I wasn’t too sure what to expect at the Boston Pizza today. After all, the only people I know in Welland are my Aunt and Uncle. But it wasn’t long after we sat down that a familiar voice came from behind me.


“Are you Rich Ralph, the famous rollerblader?” she asked.


I turned to see a face that I didn’t reconize. But that voice… I knew that voice. The woman standing in front of me smiling was not someone I’d met before, but I do know her family. This was the older sister of Wilma Hopkin who is my neighbor at my cottage (you may remember her from previous journal entries). Wilma had called her sister up to let her know I was in the area and she was able to track me down to the Boston Pizza today! It was a great surprise to meet her.


My meal was interrupted again by a phone call from another radio station asking for an interview. But these are the interruptions that I’m happy to have. Just as I was finishing up on the phone a man walked up to me and introduced himself as John Maloney. He is the Member of Parliament for Welland. I was honoured that he would take time out of his schedule to stop by Boston Pizza to meet me.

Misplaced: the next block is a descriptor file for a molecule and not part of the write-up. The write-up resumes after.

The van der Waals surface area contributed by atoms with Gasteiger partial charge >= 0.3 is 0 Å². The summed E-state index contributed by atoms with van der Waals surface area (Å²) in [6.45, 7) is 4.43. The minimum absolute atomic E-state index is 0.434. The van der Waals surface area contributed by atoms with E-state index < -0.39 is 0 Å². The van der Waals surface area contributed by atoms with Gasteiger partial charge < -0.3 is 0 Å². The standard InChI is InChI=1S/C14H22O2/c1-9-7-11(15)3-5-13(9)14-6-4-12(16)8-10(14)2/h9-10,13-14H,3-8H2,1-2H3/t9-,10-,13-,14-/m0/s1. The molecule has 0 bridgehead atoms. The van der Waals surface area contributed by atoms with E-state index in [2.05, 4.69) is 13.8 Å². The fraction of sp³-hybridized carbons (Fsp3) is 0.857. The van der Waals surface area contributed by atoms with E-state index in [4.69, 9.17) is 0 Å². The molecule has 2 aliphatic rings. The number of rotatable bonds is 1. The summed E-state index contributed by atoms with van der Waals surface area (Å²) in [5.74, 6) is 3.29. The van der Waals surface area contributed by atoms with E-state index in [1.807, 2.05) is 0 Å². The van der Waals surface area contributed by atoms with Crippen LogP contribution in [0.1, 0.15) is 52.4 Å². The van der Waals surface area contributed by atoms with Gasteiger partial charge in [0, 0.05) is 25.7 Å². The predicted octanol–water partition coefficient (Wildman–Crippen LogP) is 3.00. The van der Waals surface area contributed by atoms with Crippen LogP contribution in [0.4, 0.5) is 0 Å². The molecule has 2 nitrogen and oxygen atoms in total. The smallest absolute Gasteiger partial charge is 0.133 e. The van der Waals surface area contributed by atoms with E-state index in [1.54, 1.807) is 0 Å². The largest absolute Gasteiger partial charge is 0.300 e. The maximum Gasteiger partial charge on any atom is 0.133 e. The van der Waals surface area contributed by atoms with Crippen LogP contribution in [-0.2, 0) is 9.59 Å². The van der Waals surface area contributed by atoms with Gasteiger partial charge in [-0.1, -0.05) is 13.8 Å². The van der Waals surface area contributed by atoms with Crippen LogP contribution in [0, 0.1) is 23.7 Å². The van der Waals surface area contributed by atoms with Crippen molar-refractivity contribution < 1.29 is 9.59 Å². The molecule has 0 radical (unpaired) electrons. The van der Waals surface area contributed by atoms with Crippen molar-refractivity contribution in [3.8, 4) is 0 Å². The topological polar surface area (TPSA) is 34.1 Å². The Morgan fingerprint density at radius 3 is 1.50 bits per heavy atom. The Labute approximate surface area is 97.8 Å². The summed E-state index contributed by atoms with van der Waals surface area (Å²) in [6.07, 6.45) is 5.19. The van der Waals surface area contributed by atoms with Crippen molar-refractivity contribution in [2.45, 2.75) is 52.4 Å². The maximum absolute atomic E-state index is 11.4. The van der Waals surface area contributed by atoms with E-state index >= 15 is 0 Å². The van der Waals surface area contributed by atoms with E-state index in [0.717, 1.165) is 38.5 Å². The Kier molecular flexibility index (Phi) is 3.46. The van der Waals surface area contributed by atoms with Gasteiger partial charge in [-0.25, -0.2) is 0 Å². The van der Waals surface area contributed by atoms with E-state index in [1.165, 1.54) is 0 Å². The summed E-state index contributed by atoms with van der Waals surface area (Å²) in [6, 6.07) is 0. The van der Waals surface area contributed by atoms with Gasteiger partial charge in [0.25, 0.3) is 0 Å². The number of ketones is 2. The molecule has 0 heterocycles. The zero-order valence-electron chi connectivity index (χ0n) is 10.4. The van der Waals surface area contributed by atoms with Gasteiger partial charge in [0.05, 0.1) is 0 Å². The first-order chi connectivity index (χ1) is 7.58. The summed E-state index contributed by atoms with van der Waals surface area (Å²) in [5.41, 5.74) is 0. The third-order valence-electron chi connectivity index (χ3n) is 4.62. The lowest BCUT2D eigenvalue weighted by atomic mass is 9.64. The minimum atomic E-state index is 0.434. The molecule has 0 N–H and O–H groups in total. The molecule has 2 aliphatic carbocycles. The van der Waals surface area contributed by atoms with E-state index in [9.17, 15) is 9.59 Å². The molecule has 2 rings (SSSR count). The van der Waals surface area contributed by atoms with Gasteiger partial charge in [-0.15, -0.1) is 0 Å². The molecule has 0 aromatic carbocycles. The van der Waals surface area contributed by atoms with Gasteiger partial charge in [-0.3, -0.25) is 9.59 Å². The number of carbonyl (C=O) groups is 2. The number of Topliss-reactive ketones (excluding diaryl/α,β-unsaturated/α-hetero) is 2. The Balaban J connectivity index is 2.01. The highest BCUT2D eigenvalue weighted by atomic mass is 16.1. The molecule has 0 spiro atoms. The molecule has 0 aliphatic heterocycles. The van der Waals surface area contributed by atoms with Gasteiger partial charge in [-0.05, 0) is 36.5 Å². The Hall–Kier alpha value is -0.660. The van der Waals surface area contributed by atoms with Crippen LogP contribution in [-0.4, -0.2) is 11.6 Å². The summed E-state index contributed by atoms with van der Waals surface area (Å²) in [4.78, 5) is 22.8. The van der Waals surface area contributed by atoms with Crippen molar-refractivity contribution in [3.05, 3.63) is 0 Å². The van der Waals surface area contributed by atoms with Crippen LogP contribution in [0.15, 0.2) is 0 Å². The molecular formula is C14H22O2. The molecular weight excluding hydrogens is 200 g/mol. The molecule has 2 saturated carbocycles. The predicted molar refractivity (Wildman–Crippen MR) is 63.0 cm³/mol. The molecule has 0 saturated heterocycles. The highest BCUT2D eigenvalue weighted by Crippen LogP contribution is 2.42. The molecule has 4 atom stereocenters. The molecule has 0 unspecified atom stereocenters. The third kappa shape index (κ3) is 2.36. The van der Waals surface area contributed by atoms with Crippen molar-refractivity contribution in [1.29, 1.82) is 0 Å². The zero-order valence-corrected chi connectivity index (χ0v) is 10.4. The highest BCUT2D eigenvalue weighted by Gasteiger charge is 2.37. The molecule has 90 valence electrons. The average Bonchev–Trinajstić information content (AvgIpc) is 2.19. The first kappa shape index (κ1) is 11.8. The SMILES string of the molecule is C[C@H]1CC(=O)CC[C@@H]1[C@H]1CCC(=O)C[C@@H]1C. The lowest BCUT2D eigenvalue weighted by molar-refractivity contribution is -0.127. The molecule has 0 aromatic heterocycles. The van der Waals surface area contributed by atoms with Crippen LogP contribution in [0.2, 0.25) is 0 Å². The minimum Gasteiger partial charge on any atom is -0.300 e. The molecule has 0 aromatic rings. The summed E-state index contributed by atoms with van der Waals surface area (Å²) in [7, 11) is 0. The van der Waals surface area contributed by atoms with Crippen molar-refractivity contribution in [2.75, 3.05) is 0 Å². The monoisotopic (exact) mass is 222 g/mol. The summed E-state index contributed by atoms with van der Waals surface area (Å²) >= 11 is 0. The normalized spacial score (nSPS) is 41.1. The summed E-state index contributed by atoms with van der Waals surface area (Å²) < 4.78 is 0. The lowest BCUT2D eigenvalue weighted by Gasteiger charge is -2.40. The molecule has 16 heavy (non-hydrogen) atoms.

Trevor from Boston Pizza was pleased to let me know that he would be donating 10 % of the sales to my cause while I was there. And as an added bonus, Trever generously double the amount when he wrote the check! I can’t emphasize enough how amazing all Boston Pizza’s have been to me. Thanks, Trevor!


We had a few quick erands to run before heading over to Zehrs to pick up some groceries. I walked into the bank and handed the teller my card so she could call up my account. “Hey, you’re the rollerblader!” she said to me happily. She had read the article in the paper today and recognize my name when she called up my account.